The Federationist In Connecticut
“The Blind Speaking for Themselves”
A publication of the
National Federation of the Blind of Connecticut
The real problem of blindness is not the lack of eyesight. The real problem is the misunderstanding and lack of information which exist. If a blind person has proper training and opportunity, blindness is only a physical nuisance. The National Federation of the Blind of Connecticut is a state affiliate of the National Federation of the Blind (NFB) and works to improve the lives of blind people in Connecticut. By providing information and education to its members and the public, the NFB of
Connecticut is changing what it means to be blind.
Articles reproduced in The Federationist comply with public law 104-197, the Copyright Amendment of 1996. This law allows authorized entities to reproduce previously published, non-dramatic literary works in specialized formats for the exclusive use by blind or disabled people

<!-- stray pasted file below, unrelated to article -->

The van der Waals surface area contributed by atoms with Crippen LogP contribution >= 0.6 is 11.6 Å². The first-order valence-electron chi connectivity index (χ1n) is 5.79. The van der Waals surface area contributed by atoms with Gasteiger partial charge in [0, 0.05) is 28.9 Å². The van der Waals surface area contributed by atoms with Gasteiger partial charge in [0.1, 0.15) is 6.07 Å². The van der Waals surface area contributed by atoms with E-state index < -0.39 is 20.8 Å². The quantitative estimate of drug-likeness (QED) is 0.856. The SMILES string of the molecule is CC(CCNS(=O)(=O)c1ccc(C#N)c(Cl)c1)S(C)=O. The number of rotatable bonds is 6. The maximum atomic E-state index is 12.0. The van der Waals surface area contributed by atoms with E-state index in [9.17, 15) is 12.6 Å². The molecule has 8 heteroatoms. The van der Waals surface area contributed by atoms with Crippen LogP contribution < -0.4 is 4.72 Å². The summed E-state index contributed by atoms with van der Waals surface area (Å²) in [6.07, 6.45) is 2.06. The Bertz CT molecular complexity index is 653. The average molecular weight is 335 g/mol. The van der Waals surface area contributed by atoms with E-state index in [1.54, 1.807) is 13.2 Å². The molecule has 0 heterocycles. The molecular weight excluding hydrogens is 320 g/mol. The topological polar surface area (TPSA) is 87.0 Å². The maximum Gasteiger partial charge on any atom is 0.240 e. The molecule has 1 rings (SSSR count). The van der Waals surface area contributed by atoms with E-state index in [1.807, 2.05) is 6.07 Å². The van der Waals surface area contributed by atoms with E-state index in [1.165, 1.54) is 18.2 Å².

Table of Contents
Gardening by Al Daniels
GOP Rejects Disability Rights Treaty
Goodbye, My Hero, by Chris Kuell
It's Not About What We See, It's About What We Do, by Melissa Carney
Mike Hanson’s Big Hike
Brailler Gets Digital Update
2013 Washington Seminar
My Kingdom for a Button, by Chris Kuell
Bob Lynch, by Betty & Bruce Woodward
Miscellany and Notes
Chapter Meeting Information
By Al Daniels
Does a garden sound like a pleasant place to commune with nature and also receive some pleasant organic food for your table? Do you think of exercise and body tone when you think of a garden? Or, do you think of a hot sunny place where you have to pull weeds and dig in the dirt? Well, it can be all of these things, but really it’s like many other things, what you make of it. I am looking at gardening from the perspective of a person who has been blind virtually all my life.